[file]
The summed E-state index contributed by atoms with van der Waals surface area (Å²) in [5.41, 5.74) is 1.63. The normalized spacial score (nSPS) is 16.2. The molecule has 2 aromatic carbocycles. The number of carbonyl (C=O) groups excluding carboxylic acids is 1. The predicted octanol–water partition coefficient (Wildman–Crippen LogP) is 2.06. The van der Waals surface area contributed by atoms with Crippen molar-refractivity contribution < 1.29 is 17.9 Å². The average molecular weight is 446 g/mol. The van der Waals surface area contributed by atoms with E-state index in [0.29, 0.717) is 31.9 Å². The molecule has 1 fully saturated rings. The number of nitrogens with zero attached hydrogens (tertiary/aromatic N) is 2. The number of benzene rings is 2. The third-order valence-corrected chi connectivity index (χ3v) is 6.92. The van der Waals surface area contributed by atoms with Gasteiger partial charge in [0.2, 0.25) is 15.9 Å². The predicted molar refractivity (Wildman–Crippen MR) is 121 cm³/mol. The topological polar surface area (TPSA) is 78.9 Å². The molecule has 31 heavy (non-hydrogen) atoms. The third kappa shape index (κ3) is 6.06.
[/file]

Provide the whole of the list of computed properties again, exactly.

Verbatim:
The summed E-state index contributed by atoms with van der Waals surface area (Å²) in [5.41, 5.74) is 1.63. The normalized spacial score (nSPS) is 16.2. The molecule has 2 aromatic carbocycles. The number of carbonyl (C=O) groups excluding carboxylic acids is 1. The predicted octanol–water partition coefficient (Wildman–Crippen LogP) is 2.06. The van der Waals surface area contributed by atoms with Crippen molar-refractivity contribution < 1.29 is 17.9 Å². The average molecular weight is 446 g/mol. The van der Waals surface area contributed by atoms with E-state index in [0.29, 0.717) is 31.9 Å². The molecule has 1 fully saturated rings. The number of nitrogens with zero attached hydrogens (tertiary/aromatic N) is 2. The number of benzene rings is 2. The third-order valence-corrected chi connectivity index (χ3v) is 6.92. The van der Waals surface area contributed by atoms with Gasteiger partial charge in [0.2, 0.25) is 15.9 Å². The predicted molar refractivity (Wildman–Crippen MR) is 121 cm³/mol. The topological polar surface area (TPSA) is 78.9 Å². The molecule has 31 heavy (non-hydrogen) atoms. The third kappa shape index (κ3) is 6.06.